Skip to main content
  • Variation in Management of Spinal Gliobastoma Multiforme: Results from a National Cancer Registry

    Final Number:

    F.M. Moinuddin MBBS; PhD; Mohammed Ali Alvi MD; Waseem Wahood MS; Anshit Goyal MBBS; Yagiz Ugur Yolcu; Mohamad Bydon MD

    Study Design:

    Subject Category:

    Meeting: Congress of Neurological Surgeons 2018 Annual Meeting

    Introduction: Primary glioblastoma of the spinal cord (spinal GBM) is a rare tumor, relative to its cranial counterpart (cranial GBM). Our current knowledge of spinal GBM epidemiology, tumor characteristics and treatment is insufficient and mostly based on single-institution case series.

    Methods: All patients diagnosed with GBM in brain and spinal cord between the years 2004 and 2014 were queried from the National Cancer Database. Chi-square analysis was used to compare presenting characteristics. Kaplan-Meier, Cox regression analyses were employed for survival analyses

    Results: In total, data from 103,496 patients with cranial GBM and 190 patients with spinal GBM were analyzed. Overall survival (OS) was not different for patients with spinal GBM when compared to cranial GBM, but the data trended towards significance with cranial GBM have a lower survival (p = 0.07). Kaplan-Meier analysis showed spinal GBM patients had significant better survival in 18 to 65 years age group than <18 years and >65 years age group (p=0.003). Patients with spinal GBM who received radiation with or without chemotherapy had a better median survival (14.95 months) compared with other treatment combinations (surgery alone, 8.87 months; surgery with adjuvant therapy, 9.33 months; palliative only, 1.31 months, p= 0.28). On multivariable analysis, <18 years age group was associated with improved survival (HR= 0.50, 95% CI 0.23–1.00, p=0.046), while tumor extension was associated with poor survival (HR= 2.71, 95% CI= 1.04–6.22, p=0.041). Interestingly surgery with adjuvant therapy was unable to show increase survival compared to other treatment modalities.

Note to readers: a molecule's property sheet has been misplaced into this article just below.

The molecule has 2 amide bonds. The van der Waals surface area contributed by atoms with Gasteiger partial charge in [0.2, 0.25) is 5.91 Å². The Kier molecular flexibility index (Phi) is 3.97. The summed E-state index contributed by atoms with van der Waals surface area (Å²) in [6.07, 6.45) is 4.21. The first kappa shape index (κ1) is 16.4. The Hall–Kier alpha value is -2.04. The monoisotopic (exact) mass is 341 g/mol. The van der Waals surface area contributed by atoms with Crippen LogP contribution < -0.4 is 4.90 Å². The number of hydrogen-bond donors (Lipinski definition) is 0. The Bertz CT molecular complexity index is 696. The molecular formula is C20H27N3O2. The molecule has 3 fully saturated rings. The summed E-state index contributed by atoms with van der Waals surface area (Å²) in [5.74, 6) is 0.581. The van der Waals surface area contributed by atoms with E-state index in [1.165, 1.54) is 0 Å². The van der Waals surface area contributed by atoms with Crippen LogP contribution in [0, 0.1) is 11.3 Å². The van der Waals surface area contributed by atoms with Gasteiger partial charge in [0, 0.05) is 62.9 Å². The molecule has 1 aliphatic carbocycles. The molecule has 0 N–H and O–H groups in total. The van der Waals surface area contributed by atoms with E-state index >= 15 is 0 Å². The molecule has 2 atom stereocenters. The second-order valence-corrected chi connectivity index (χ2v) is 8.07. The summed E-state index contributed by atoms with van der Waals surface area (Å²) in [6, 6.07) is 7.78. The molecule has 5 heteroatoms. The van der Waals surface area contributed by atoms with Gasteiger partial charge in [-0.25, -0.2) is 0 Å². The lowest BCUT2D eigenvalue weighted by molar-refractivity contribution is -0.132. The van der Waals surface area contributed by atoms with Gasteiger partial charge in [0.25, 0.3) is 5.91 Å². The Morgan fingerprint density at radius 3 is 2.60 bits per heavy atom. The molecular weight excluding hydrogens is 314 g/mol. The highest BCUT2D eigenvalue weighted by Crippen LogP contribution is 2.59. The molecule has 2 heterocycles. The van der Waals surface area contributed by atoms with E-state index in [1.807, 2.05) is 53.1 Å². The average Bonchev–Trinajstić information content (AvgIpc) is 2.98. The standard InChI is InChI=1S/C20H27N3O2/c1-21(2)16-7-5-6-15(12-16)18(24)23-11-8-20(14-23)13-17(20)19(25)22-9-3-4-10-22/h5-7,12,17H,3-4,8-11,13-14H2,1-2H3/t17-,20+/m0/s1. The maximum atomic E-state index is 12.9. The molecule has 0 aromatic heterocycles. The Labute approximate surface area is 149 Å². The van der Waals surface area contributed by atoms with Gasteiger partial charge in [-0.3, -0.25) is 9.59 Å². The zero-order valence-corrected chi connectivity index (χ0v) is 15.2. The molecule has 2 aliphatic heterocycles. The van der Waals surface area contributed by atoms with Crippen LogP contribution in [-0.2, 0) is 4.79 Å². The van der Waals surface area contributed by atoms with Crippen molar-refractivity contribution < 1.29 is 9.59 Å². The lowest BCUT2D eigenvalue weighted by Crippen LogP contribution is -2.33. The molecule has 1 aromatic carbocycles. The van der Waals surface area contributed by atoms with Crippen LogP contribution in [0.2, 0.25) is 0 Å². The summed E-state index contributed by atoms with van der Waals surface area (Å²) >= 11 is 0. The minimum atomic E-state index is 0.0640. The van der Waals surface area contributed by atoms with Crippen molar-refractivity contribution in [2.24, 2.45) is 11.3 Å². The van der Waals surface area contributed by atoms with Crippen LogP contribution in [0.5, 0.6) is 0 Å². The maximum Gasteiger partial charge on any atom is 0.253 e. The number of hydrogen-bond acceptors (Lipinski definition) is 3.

Conclusions: We found trend of increased survival in patients with spinal GBM compared to cranial GBM. Surgery with adjuvant therapy was found to have no survival benefit for patients with spinal GBM. However, due to its rarity, a multi-institutional, prospective, controlled study is required to define the optimal treatment of spinal GBM.

    Patient Care: Our research will be able to better inform spine surgeons and other practitioners about the role of adjuvant therapies for management of spinal GBM. Factors influencing survival are discussed which will better inform providers regarding tailoring of surgical management.

    Learning Objectives: 1.Characterize the demography, treatment and survival of the rare spinal glioblastoma (GBM) in comparison with cranial GBM 2.Find out the factors associated with the survival of spinal GBM. 3.Evaluate the optimal treatment modality for spinal GBM.


We use cookies to improve the performance of our site, to analyze the traffic to our site, and to personalize your experience of the site. You can control cookies through your browser settings. Please find more information on the cookies used on our site. Privacy Policy